Abu Hamza, an Islamic cleric alleged to have started an al-Qaida camp in the U.S., has been convicted on terrorism charges in a New York courtroom.
A social media struggle is unfolding in eastern Ukraine, as bloggers on both Ukrainian and separatist sides plead their cases. But many find they face surveillance, trolls and threats as they work.
AT&T's $49 billion acquisition of DirecTV now faces regulatory scrutiny. Meanwhile, a deal merging Comcast and Time Warner Cable is also in the works. Consumer advocates worry about consolidation, but many observers think the deals could hold down costs for the merged companies.
Credit Suisse will plead guilty to criminal charges and pay over $2 billion in fines in connection to allegations of tax evasion. But the CEO and chairman are reportedly expected to keep their jobs.
The Justice Department has filed charges against five members of the Chinese military, alleging that they're hackers who committed espionage against U.S. companies.
The Supreme Court delivered a blow on behalf of writers, giving a screenwriter's daughter a chance to prove in court that the critically acclaimed movie Raging Bull infringed her father's copyright.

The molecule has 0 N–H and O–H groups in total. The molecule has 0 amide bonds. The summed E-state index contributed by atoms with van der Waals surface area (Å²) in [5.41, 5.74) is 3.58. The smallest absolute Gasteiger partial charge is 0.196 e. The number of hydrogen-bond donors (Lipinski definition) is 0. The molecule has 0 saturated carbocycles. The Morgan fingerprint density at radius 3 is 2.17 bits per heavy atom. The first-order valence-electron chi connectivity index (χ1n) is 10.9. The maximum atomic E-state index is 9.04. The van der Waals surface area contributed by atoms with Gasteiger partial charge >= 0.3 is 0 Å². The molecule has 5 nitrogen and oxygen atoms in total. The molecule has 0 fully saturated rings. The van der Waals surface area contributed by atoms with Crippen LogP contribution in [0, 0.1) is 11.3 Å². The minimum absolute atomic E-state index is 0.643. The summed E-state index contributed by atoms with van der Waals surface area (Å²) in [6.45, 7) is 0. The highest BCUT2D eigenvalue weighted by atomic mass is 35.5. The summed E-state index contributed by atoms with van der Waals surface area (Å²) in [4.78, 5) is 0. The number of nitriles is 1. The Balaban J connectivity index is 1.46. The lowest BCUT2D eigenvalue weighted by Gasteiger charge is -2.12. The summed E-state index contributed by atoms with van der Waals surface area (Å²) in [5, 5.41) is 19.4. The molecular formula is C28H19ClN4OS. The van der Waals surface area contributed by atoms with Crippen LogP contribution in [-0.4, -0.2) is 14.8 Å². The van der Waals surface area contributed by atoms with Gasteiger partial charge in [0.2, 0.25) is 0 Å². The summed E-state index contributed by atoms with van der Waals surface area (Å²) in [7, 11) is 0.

NPR's Gregory Warner talks to Robert Siegel about the mood and politics in the city of Abuja, as Nigeria struggles to deal with the schoolgirl abduction and its growing militant insurgency.
Fewer young adults are buying homes today compared with a decade ago. The National Housing Conference's Lisa Sturtevant and NPR's Marilyn Geewax explain worries that it could harm the housing market.
Fresh Off the Boat will be one of the first network sitcoms in decades to feature an Asian-American cast. Critic Jeff Yang, whose son plays the lead, talks with host Michel Martin.
Many new shows this fall feature diverse casts or a person of color in a leading role. But will people actually tune in? NPR's TV critic Eric Deggans weighs in.